Cartoon of teacher and pupil in front of a whiteboard with a calculation on it. Caption reads: "I know it's wrong, I'm just waiting for the autocorrect."

Two questions:

1. Do you have predictive text turned on for your mobile phone messaging?
2. Do you have any Italian friends?

Bear with us on this; these two questions are related. Because if you have predictive switched to ‘on’ and you send your Turin amici a Christmas goodwill greeting, the AI language technology turns ‘Buon Natale’ (Happy Christmas) into ‘Burn Natalie’.

That’s not what you meant to say as you were spreading Christmas cheer across Europe, and your Italian friends could understandably think you’ve lost the festive plot.

Technology that doesn’t always work

Predictive text can be useful in some cases but, like all technology, even the high-end stuff, it still needs the human eye cast over it to make sure all is as it should be before you hit ‘send’.

Machines and software can speed things up for all of us in this busy, fast-paced world, but they can’t replace the human brain and eye, especially when it comes to clear, concise and accurate language, every time, without fail.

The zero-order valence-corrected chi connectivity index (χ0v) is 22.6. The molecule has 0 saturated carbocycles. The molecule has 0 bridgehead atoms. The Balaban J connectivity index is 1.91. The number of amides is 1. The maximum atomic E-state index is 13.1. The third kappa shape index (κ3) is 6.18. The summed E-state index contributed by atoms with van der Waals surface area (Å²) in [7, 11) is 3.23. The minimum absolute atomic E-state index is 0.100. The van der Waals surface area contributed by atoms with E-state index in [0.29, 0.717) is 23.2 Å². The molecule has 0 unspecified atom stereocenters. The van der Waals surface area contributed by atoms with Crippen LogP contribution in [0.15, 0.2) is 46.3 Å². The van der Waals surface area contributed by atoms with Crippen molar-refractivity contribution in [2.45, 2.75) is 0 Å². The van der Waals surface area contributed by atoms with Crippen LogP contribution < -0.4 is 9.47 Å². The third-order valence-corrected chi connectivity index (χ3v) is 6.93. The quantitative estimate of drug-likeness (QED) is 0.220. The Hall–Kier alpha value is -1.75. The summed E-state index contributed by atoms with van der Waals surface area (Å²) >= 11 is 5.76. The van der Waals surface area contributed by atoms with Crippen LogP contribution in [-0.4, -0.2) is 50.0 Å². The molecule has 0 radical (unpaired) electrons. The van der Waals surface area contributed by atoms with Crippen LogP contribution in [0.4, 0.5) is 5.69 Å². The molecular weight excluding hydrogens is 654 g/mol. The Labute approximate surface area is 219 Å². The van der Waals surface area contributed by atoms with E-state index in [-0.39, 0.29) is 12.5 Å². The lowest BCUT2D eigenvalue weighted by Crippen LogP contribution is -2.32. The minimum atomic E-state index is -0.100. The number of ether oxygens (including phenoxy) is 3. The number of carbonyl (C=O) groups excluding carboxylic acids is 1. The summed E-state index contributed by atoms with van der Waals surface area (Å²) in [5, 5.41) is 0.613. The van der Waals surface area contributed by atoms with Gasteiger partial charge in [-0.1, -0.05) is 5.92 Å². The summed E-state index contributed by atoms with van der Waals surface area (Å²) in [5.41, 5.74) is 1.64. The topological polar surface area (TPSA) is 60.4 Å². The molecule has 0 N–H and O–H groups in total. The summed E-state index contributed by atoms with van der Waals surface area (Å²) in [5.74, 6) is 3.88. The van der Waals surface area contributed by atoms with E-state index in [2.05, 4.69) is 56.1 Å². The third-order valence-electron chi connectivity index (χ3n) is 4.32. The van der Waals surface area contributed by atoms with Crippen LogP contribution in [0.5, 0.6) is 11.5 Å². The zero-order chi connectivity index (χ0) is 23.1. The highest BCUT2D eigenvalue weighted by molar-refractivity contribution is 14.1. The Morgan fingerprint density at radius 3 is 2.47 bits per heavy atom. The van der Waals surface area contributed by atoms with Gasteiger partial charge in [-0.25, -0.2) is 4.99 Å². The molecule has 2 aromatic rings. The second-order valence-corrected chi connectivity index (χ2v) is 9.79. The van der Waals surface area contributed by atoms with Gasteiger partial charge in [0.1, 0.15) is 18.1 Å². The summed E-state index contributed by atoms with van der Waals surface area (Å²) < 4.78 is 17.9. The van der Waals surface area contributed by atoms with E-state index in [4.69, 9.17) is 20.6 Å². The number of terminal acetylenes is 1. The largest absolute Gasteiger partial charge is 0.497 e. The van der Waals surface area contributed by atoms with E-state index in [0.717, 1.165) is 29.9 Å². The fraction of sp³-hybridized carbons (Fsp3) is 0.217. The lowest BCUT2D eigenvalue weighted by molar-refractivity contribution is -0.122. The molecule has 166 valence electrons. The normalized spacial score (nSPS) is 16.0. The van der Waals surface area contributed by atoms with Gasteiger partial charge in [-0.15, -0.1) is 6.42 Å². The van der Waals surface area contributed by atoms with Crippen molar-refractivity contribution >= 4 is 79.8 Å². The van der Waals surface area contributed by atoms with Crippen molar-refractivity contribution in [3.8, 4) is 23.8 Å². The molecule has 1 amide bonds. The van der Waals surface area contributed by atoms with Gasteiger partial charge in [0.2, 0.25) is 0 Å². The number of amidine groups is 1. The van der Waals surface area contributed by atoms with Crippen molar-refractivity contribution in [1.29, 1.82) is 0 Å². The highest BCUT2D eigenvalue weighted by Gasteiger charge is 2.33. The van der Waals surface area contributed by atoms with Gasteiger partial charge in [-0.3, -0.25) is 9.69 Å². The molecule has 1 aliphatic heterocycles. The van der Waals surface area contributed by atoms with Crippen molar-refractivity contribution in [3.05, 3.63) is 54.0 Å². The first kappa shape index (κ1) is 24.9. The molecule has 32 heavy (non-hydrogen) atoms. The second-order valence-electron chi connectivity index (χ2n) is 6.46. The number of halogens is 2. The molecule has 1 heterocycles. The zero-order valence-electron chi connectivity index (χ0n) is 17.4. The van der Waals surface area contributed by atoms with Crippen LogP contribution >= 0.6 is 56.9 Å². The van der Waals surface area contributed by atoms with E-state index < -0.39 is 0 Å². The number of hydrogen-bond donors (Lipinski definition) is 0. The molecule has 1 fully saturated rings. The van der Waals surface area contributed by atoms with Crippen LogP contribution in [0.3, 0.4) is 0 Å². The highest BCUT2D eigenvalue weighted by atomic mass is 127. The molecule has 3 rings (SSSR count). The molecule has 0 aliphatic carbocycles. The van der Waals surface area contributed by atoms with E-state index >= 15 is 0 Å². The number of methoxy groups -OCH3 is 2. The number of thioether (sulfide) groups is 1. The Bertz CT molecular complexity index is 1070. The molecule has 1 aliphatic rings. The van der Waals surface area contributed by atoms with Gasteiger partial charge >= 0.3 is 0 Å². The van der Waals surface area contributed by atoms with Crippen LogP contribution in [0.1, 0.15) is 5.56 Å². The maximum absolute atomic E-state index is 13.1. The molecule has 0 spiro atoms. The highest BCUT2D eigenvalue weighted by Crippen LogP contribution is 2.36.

AI is no substitute for clear, careful writing

Predictive text is an AI technology process that can go wrong. It demonstrates, with unerring accuracy, just why technology is not the way forward for those looking for clear, sensible communication. It is certainly not the answer to inadequate human messaging and dialogue issues, most of which are, in any case, caused by poor communication.

Artificial intelligence and ‘natural language processing’ are no substitute for taking care when writing. Some call it being mindful. Actually it is the ability to focus on the task in hand until that task is complete.

Poor Natalie. It’s not her fault, it’s yours.

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